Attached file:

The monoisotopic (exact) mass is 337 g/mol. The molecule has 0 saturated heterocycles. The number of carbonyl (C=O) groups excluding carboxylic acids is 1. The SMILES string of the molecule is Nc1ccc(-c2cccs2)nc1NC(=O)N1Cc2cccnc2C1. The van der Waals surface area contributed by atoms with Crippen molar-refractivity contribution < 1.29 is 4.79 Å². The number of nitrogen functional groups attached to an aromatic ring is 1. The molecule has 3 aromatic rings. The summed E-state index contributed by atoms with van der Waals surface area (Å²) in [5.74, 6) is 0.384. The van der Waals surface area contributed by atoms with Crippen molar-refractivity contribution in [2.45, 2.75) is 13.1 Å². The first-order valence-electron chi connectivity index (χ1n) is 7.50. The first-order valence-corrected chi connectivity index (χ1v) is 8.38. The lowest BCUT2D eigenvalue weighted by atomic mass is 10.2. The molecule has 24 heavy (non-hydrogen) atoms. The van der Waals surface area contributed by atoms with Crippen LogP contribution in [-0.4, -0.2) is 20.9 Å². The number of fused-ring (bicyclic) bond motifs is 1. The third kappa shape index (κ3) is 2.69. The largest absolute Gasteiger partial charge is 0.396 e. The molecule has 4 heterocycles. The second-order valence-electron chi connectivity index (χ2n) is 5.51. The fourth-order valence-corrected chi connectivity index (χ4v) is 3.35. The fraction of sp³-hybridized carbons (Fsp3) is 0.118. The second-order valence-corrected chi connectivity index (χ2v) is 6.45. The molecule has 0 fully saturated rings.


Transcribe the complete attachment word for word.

The monoisotopic (exact) mass is 337 g/mol. The molecule has 0 saturated heterocycles. The number of carbonyl (C=O) groups excluding carboxylic acids is 1. The SMILES string of the molecule is Nc1ccc(-c2cccs2)nc1NC(=O)N1Cc2cccnc2C1. The van der Waals surface area contributed by atoms with Crippen molar-refractivity contribution < 1.29 is 4.79 Å². The number of nitrogen functional groups attached to an aromatic ring is 1. The molecule has 3 aromatic rings. The summed E-state index contributed by atoms with van der Waals surface area (Å²) in [5.74, 6) is 0.384. The van der Waals surface area contributed by atoms with Crippen molar-refractivity contribution in [2.45, 2.75) is 13.1 Å². The first-order valence-electron chi connectivity index (χ1n) is 7.50. The first-order valence-corrected chi connectivity index (χ1v) is 8.38. The lowest BCUT2D eigenvalue weighted by atomic mass is 10.2. The molecule has 24 heavy (non-hydrogen) atoms. The van der Waals surface area contributed by atoms with Crippen LogP contribution in [-0.4, -0.2) is 20.9 Å². The number of fused-ring (bicyclic) bond motifs is 1. The third kappa shape index (κ3) is 2.69. The largest absolute Gasteiger partial charge is 0.396 e. The molecule has 4 heterocycles. The second-order valence-electron chi connectivity index (χ2n) is 5.51. The fourth-order valence-corrected chi connectivity index (χ4v) is 3.35. The fraction of sp³-hybridized carbons (Fsp3) is 0.118. The second-order valence-corrected chi connectivity index (χ2v) is 6.45. The molecule has 0 fully saturated rings.